Again, I engage with this stuff foremost as someone who is very impressed transformer LMs as text generators and has interacted with them a lot in that modality.
So, this all feels a bit like being a dog owner who reads a new paper "demonstrating dogs' capacity for empathy with humans," is unimpressed w/ it's methodology, and finds themselves arguing over what concrete model of "dog empathy" they hold and what it predicts for the currently popular "dog empathy" proxy metrics, with a background assumption that they're some sort of dog-empathy-skeptic.
When in fact -- they believe that of course their dog empathizes with them, and they find the methodology of the paper awkwardly under-equipped to explore this complex, and very clearly real, phenomenon.
I've already seen GPT-2 display vast declarative knowledge and use words in subtle context-dependent ways, and pick up the many-faceted nuances implied in a prompt, and all those things. When I see it again, but with ~100x parameters, and in a contrived experimental setting where ~1.5B models technically fare poorly even if I've seen them do that kind of thing in real life . . . should I be impressed?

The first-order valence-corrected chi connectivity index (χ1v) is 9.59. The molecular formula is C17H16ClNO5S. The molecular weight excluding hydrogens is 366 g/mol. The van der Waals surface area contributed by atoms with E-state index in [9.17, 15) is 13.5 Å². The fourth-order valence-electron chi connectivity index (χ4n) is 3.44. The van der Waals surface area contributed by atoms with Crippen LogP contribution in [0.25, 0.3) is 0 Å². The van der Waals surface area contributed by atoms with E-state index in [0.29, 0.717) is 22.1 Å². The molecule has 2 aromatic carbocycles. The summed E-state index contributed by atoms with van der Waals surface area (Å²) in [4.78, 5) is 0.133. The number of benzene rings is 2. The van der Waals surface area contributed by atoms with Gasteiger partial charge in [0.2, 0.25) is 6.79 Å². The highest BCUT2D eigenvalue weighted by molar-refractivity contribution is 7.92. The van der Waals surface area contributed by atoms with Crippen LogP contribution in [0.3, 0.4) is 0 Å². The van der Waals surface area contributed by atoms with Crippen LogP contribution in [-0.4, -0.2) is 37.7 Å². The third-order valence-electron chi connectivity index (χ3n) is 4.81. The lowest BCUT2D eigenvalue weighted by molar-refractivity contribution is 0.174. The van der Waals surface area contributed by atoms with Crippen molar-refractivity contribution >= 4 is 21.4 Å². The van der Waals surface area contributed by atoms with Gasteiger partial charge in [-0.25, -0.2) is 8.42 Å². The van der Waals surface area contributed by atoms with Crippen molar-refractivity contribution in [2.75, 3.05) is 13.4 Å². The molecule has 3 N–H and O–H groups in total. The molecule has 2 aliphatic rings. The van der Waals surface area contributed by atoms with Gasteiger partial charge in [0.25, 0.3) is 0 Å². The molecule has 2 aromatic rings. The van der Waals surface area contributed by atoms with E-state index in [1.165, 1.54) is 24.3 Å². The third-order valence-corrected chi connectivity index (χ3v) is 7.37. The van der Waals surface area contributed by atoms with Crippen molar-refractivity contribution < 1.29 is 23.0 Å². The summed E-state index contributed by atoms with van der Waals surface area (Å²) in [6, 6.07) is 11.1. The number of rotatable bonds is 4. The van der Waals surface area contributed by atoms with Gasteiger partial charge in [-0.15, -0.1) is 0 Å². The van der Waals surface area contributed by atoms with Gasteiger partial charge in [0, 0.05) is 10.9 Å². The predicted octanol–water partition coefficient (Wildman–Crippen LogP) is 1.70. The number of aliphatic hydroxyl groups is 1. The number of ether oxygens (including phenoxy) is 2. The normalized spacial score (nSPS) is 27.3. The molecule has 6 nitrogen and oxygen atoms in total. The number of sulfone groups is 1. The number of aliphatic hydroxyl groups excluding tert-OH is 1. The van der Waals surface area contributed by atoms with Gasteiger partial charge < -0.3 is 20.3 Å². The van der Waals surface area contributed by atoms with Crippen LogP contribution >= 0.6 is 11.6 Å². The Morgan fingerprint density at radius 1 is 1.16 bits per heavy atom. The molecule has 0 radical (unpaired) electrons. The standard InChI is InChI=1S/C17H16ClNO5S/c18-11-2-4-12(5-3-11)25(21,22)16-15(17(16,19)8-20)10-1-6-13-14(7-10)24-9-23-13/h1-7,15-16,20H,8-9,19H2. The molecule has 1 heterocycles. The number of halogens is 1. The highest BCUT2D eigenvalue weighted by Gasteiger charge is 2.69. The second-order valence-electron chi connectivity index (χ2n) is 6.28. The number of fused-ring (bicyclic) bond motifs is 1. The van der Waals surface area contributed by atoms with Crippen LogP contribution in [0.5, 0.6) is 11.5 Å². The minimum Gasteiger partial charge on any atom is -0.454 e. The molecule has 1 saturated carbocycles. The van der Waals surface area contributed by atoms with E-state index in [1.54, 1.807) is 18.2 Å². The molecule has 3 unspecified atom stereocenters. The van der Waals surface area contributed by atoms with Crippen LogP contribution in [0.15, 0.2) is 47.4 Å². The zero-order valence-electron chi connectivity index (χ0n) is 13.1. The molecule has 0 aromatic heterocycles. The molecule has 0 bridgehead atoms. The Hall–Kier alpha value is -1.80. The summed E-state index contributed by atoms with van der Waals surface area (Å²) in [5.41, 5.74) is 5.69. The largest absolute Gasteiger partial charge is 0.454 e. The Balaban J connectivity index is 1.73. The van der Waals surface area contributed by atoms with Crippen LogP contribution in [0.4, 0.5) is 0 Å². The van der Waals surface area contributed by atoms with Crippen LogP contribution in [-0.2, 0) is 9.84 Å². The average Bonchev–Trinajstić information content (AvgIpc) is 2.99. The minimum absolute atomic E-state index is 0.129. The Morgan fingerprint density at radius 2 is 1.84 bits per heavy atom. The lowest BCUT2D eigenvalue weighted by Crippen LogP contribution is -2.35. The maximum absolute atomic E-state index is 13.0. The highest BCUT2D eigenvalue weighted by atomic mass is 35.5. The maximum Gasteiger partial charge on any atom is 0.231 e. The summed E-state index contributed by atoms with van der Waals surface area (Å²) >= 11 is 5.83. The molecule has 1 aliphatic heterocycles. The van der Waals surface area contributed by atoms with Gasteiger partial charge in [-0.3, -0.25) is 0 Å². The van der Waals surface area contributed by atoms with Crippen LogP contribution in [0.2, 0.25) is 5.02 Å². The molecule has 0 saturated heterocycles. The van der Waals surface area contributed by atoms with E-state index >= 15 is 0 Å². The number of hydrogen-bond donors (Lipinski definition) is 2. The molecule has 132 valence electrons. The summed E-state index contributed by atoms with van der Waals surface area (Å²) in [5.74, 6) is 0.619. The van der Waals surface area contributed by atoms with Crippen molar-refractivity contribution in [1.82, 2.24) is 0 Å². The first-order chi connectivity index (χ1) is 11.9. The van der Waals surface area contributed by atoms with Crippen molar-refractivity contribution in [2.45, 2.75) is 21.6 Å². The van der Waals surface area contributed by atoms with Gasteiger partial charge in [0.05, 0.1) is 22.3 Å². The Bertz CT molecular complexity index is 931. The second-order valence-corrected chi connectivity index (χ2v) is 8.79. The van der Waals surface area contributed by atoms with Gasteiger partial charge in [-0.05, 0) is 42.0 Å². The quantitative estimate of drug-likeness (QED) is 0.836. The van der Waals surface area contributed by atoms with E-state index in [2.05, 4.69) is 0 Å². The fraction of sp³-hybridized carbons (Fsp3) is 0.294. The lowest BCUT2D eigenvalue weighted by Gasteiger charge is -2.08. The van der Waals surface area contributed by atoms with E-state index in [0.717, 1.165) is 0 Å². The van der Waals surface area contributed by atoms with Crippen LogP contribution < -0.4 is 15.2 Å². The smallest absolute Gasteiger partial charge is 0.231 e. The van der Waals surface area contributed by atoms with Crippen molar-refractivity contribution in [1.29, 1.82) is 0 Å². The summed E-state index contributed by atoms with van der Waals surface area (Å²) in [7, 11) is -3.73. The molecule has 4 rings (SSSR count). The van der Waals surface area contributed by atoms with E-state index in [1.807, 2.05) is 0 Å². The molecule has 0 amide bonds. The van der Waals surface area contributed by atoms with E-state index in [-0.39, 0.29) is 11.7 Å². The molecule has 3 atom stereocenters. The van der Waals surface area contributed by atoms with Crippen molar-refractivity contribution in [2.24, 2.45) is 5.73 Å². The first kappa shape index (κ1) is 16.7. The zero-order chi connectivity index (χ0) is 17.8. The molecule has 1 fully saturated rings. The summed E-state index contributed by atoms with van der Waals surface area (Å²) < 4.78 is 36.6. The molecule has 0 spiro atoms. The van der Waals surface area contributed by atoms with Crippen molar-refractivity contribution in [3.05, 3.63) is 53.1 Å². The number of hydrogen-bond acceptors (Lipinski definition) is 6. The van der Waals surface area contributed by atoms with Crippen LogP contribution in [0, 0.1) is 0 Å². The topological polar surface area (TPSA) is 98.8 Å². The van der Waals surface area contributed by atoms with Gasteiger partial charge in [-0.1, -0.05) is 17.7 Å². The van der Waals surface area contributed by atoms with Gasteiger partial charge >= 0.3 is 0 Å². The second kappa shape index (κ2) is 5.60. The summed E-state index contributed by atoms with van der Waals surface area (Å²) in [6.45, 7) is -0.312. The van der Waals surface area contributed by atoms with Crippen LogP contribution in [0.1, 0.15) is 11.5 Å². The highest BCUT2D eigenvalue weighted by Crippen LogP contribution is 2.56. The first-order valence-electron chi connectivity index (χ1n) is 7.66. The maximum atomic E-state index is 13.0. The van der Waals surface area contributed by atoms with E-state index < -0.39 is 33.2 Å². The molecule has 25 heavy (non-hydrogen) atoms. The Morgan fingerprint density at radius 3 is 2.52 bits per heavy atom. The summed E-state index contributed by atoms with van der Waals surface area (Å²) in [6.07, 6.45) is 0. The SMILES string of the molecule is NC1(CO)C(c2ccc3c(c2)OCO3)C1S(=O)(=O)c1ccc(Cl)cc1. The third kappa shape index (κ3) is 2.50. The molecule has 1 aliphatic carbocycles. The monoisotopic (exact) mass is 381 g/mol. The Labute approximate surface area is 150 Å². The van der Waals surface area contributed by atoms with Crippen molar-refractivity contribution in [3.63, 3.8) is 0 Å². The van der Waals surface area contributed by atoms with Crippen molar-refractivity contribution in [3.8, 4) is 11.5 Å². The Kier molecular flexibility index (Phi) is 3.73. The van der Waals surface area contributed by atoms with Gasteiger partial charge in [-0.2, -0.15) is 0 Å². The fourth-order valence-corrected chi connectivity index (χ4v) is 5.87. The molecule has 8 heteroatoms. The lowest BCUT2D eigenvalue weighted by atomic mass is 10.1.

I agree with you about hype management in general, I think. The following does seem like a point of concrete disagreement:
It sounds like you expected "GPT" to mean something more like "paradigm-breaker" and so you were disappointed, but this feels like a ding on your expectations more than a ding on the paper.